Natural Law Theories

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Abstract

This article considers natural law perspectives on the nature of law. Natural law theories are united by what Mark Murphy calls the natural law thesis: law is necessarily a rational standard for conduct. The natural law position comes in strong and weak versions: the strong view holds that a rational defect in a norm renders it legally invalid, while the weak view holds that a rational defect in a legal norm renders it legally defective. The article explores the motivations for the natural law position, before considering three lines of natural law argument found in the literature. I conclude by examining the arguments offered by John Finnis and Murphy in support of the weak natural law view. I suggest that these arguments fail to impugn the strong natural law thesis. Indeed, the functional argument outlined by Murphy provides a plausible route to a hybrid natural law view that incorporates both weak and strong claims.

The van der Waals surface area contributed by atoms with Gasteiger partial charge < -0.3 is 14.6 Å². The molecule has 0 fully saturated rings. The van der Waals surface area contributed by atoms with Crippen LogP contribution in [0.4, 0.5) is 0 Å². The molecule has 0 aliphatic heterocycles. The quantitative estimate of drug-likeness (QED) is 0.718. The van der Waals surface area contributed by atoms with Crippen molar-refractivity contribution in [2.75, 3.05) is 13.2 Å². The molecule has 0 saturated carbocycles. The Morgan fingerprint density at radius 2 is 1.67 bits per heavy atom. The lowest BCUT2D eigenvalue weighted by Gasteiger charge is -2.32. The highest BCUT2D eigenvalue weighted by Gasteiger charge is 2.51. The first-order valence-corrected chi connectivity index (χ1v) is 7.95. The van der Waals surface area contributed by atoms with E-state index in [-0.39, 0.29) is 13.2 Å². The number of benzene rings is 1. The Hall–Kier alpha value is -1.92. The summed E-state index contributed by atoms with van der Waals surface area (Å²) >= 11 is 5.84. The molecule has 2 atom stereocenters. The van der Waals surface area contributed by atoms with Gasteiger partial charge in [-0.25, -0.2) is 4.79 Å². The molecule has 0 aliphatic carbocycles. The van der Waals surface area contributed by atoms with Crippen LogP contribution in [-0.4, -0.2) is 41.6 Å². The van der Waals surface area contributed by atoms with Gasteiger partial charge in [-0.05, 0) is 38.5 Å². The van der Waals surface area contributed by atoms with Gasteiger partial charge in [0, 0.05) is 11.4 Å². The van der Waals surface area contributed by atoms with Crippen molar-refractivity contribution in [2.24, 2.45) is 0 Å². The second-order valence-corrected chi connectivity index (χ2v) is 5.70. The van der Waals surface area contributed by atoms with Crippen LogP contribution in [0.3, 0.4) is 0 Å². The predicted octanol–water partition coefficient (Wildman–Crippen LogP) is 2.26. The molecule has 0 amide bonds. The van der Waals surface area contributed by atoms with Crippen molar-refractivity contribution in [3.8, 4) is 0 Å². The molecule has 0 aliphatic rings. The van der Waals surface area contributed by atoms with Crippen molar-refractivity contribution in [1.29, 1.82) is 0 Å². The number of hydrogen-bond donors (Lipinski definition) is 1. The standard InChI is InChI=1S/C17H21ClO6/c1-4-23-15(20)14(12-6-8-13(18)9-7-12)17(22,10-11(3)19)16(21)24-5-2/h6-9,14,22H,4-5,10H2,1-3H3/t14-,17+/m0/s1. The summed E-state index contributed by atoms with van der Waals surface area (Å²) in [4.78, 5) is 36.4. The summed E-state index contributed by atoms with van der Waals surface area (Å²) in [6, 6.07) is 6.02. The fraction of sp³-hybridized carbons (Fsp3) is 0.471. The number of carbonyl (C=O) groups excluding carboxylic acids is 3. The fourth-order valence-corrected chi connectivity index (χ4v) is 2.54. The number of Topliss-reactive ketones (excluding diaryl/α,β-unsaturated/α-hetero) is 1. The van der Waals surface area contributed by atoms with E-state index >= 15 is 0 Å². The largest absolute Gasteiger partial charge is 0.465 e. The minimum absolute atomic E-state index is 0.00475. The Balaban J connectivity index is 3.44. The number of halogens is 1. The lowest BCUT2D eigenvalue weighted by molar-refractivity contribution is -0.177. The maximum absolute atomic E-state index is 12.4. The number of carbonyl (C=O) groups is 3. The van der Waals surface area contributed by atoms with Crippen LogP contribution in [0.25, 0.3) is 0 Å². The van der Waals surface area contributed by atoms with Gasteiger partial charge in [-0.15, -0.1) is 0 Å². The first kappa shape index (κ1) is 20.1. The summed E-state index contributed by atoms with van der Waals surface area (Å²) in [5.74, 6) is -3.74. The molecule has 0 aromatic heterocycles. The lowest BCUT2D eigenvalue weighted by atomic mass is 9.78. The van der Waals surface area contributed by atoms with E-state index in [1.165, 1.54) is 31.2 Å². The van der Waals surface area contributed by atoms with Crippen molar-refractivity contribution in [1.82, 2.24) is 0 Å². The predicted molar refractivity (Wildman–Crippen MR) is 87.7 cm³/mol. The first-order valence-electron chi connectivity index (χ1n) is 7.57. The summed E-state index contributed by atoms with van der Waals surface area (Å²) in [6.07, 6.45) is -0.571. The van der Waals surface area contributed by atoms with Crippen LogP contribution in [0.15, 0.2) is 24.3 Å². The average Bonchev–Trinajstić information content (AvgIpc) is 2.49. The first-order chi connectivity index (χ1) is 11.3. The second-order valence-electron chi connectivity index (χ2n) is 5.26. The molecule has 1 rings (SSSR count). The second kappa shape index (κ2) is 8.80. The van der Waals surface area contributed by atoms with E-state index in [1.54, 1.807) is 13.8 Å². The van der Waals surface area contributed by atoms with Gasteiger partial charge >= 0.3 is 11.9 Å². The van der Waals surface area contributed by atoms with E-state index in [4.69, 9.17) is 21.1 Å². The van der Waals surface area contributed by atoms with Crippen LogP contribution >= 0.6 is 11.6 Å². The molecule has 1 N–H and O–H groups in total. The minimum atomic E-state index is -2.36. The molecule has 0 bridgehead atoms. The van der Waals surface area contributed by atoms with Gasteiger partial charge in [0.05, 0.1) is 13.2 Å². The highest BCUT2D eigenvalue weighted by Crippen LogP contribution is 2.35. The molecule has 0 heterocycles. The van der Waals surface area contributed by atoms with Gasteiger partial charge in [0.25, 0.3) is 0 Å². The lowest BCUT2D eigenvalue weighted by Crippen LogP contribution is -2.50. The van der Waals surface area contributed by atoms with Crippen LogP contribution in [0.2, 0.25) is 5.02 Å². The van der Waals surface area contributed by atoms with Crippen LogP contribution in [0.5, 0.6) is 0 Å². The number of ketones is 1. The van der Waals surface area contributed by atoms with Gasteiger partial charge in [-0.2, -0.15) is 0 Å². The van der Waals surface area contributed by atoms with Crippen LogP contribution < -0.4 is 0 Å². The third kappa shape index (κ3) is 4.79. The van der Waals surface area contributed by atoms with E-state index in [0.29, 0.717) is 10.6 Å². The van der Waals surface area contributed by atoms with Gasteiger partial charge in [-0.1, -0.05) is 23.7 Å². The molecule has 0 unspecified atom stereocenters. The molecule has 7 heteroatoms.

Original languageEnglish
Pages (from-to)91-101
Number of pages11
JournalPhilosophy Compass
Volume11
Issue number2
DOIs
Publication statusPublished - 1 Feb 2016
Externally publishedYes

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Crowe, Jonathan. / Natural Law Theories. In: Philosophy Compass. 2016 ; Vol. 11, No. 2. pp. 91-101.
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Natural Law Theories. / Crowe, Jonathan.

In: Philosophy Compass, Vol. 11, No. 2, 01.02.2016, p. 91-101.

Research output: Contribution to journalArticleResearchpeer-review

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